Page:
· Guest post by Tim Doolan ·
Tipping my hat to the present COVID-19 restrictions (not that my hat gets much wear now) I hope everyone is enjoying their meditation on solitude. What better time to discover some new resources for native plant identification!
Apart from asking someone who knows better, or going straight to Google, I’ve always wondered where your average punter goes for species information. When I was just starting out in the space it wasn’t easy to find resources on the subject, so this article is one of those ‘services to a past version of myself’ type of things.
Over the years I’ve found myself coming back to the same resources over and over, so I thought it might be worth listing my favourite three. This is by no means a definitive list. A lot of the Landcare crew are associated with JCU or happen to have botanical encyclopedias inside their heads. But for us mere mortals the following resources might be useful to know what you’re looking at.
- Field Guide to Plants of the Dry Tropics – Keith Townsend (available from Mary Who Bookshop)
Best bits: Visuals are top rate making identification easy.
Since it’s a small field guide, it’s not full of a huge amount of information. For example, I like to know as much as possible about natural habitat so I can make deductions about other things. But that said, what is provided is excellently condensed into a single paragraph for each particular species and really is fit for purpose for a small manual like this one.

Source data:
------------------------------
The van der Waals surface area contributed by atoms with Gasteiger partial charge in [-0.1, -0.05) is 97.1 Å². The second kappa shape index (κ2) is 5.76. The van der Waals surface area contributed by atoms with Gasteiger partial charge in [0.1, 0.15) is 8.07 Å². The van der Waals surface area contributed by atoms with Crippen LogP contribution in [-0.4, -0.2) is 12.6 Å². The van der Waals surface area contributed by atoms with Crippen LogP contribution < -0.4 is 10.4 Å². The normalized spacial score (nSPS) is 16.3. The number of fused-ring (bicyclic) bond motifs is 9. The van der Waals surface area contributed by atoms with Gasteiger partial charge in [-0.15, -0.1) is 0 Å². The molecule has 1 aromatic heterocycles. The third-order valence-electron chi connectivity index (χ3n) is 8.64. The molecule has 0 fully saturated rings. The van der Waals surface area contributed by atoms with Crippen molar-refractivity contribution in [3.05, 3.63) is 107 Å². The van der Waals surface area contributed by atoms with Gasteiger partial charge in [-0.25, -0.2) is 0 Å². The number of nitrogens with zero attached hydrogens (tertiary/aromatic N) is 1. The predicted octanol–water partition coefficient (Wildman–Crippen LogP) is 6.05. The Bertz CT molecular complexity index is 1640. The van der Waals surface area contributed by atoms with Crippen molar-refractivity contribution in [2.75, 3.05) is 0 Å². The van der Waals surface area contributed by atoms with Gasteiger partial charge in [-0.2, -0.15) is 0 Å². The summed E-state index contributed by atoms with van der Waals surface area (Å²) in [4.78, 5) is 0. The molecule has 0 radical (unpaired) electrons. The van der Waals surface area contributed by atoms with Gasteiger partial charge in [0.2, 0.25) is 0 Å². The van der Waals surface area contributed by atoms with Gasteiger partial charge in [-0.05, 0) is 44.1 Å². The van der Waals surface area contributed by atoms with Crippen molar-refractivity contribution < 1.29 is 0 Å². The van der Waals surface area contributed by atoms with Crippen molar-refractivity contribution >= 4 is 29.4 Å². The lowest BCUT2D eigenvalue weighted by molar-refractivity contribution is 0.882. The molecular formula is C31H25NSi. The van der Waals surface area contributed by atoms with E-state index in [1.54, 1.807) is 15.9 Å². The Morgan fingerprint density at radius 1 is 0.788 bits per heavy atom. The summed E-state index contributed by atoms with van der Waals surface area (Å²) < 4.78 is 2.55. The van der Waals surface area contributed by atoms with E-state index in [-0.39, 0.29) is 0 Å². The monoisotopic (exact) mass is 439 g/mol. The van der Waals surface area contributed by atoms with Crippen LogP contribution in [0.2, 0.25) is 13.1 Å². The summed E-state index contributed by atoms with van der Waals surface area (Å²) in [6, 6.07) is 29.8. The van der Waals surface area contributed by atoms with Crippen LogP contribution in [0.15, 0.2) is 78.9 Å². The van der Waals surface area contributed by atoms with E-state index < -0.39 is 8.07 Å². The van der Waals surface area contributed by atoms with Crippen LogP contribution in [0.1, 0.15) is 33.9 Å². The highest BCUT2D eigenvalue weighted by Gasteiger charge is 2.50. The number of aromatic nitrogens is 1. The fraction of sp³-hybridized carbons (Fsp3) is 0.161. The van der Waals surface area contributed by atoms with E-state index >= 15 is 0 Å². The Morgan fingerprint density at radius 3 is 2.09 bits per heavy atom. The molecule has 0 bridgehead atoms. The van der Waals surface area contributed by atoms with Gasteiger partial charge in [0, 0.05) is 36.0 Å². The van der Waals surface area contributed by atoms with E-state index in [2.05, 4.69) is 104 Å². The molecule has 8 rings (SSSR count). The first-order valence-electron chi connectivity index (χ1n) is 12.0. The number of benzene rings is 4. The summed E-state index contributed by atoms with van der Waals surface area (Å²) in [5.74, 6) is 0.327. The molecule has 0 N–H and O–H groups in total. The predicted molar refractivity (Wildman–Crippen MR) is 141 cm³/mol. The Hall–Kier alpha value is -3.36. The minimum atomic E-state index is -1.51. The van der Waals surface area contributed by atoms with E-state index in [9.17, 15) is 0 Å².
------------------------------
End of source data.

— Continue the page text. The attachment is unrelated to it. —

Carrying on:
- Across the top: Gardening with Australian plants in the tropics – Keith Townsend (available from Mary Who Bookshop)
Best bits: Considerable species compilation. Also, the first 50 pages or so are a decent and rare summary of common gardening issues in Townsville.
This book provides bare bones information. The sporadic visuals mean it’s not the most useful layman field manual.
- Australian Tropical Rainforest Plants at this website
Best bits: Extensive resource for Australian tropical rainforest plants. Both scientific and lay identification information with useful visuals and other interesting tidbits and trivia.
Note that the focus is on ‘tropical rainforest plants’ and misses a lot of the dryland ‘Brownsville’ species.
- Honourable mention – even bigger plant nerds than me
Quite often there are people at CDTLI, James Cook Uni, Society for Growing Native Plants, etc that can tell you things you won’t find written down anywhere. It’s just the nature of the thing that there is too much out there to be able to catalogue, so we all have our gems of knowledge. Which is why I suppose we like the adventure of it all so much.
Best bits: wealth of information sometimes documented nowhere else but inside their brains.
Note not as easy to access as a book from a library or a website